Prince William, billionaires Gates and Bloomberg say innovation provides climate hope

NEW YORK (AP) — With deadly extreme weather hitting all over the globe, rising temperatures peaking during the hottest summer on record and carbon pollution levels that keep climbing, Britain’s Prince William and wealthy entrepreneurs Bill Gates and Michael Bloomberg promised a warming world a degree of hope.

That comes in the form of innovation, creativity and technology, the trio and others said at a summit Tuesday in the posh Plaza Hotel. They announced finalists for William’s third annual Earthshot Prize that offers five awards of 1 million pounds ($1.2 million) to companies and groups that come up with new ways to save the planet.

“We’ve got to hang onto optimism and hope because it is the biggest driver of change, the biggest driver of innovation,” William told the crowd of movers and shakers, after mentioning that he'd slipped away for a morning jog in New York’s Central Park.

While a healthy dose of realistic pessimism about Earth’s climate is important, the heir to the British throne said he wants people to believe “there is hope; there are people out there doing incredible things that will have massive impacts on our futures.”

William’s summit highlighted 15 different finalists from around the world, including efforts to reduce London air pollution from vehicle tires, reduce livestock methane emissions by new types of seaweed feedstock and use DNA technology to make more sustainable textile dyes.


Days after protesters in the street, many of them under 30, talked of robbed futures, speakers at the Earthshot summit – named because it was inspired by President John F. Kennedy’s moonshot effort in the 1960s – saw a different world developing, mainly because of changes in technology.

“There’s a lot of climate exaggeration,” said Gates, who founded Microsoft and is now a philanthropist. “The climate is not the end of the planet. So the planet is going to be fine.”

The world will not be able to meet its agreed-upon goal to limit future warming to 1.5 degrees Celsius (2.7 degrees Fahrenheit) above pre-industrial temperatures, but it won’t hit the 3-degree Celsius mark either, said Gates, who is not a climate scientist.

Gates cited a reason for thinking it won't be as bad as it once looked: Since 2015, until last year, the world went on a “gigantic” innovation binge in efforts that could help curb climate change.

Gates promoted a winner from last year who tries to use rock-like resources to safely store carbon dioxide sucked from the atmosphere, speeding up a natural process by 100,000 times. If that company can get the price of storing carbon dioxide down to $50 a ton it “brings in this additional tool that reduces the temperature rise.”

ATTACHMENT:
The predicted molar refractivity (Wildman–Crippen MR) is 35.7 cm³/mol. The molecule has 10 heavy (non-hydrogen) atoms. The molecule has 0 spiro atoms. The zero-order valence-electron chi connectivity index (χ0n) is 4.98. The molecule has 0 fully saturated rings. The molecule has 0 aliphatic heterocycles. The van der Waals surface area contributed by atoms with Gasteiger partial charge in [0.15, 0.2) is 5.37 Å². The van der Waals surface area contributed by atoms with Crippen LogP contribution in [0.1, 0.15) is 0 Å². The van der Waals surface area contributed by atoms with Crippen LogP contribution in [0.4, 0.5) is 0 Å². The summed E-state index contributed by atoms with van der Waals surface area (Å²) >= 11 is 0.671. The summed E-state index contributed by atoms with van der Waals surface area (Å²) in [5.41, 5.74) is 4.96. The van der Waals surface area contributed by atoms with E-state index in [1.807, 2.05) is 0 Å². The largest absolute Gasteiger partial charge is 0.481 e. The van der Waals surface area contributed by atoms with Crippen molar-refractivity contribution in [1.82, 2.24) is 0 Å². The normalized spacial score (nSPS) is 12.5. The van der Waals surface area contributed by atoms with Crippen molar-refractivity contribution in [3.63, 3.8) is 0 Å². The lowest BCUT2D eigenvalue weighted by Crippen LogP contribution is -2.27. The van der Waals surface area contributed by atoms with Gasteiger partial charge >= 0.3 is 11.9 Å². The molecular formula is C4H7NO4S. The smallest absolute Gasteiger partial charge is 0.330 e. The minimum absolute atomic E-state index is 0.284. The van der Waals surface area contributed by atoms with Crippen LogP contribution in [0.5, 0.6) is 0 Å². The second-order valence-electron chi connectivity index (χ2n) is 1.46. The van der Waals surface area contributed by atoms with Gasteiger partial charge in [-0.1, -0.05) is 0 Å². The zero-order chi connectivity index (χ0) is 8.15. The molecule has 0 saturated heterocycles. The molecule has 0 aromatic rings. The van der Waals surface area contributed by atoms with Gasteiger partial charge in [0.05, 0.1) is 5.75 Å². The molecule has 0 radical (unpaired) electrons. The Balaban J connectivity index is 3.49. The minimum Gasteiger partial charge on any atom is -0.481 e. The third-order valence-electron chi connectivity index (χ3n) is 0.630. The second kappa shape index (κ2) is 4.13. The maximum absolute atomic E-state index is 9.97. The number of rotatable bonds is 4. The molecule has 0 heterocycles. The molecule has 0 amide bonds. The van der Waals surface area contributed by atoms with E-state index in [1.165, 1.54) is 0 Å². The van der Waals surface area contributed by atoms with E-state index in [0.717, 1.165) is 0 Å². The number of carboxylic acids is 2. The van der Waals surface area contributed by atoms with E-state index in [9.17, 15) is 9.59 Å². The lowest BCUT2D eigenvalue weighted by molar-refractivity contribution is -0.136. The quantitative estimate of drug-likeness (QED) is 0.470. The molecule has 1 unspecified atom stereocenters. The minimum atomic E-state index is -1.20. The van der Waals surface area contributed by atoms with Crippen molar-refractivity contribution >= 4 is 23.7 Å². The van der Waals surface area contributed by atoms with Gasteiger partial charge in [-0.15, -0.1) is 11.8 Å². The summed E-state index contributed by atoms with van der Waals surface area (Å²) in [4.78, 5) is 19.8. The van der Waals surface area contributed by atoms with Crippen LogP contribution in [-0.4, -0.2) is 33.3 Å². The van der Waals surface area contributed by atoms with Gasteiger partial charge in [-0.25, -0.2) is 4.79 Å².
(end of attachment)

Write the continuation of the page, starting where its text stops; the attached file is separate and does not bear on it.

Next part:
Later, at the same hotel, U.S. Treasury Secretary Janet Yellen talked about more down-to-Earth financial issues — how powerful companies could have what’s called net-zero investments, which is not funding industries and firms that emit heat-trapping gases.

“The climate crisis has propelled a massive economic shift,” Yellen said.

She introduced a series of best practices for these financial institutions to carry out their net-zero commitments called “ Principles for Net-Zero Financing and Investment.” They include encouraging banks and other institutions to finance clients pursuing decarbonization in high-polluting industries and investing in clean energy projects. Some financial institutions could supplement emissions reduction measures with the voluntary purchase of carbon credits, according to a handout.

She said the goal is to affirm “the importance of credible net-zero commitments and to encourage financial institutions that make them to take consistent approaches to implementation."

Yellen also announced that a group of philanthropic organizations – including Bezos Earth Fund, Bloomberg Philanthropies and others – would pledge $340 million to help financial institutions “develop and execute robust, voluntary net-zero commitments,” she said.

In a statement, David Arkush, director of Public Citizen’s Climate Program, said the new Treasury commitments, “suffer from major shortcomings.”

“Offsets are a loophole large enough to drive most carbon pollution through," he said.

Afterward, Prince William headed toward ground zero, where he visited with firefighters at FDNY Ten House, the station that was the first on the scene at the World Trade Center after the 9/11 attacks. He then greeted scores of people lined up behind metal barricades across the street. The Prince shook outstretched hands and chatted briefly with people.


Hussein reported from Washington. Bobby Caina Calvan contributed from New York. Follow AP’s climate and environment coverage at and follow Seth Borenstein at and Fatima Hussein at


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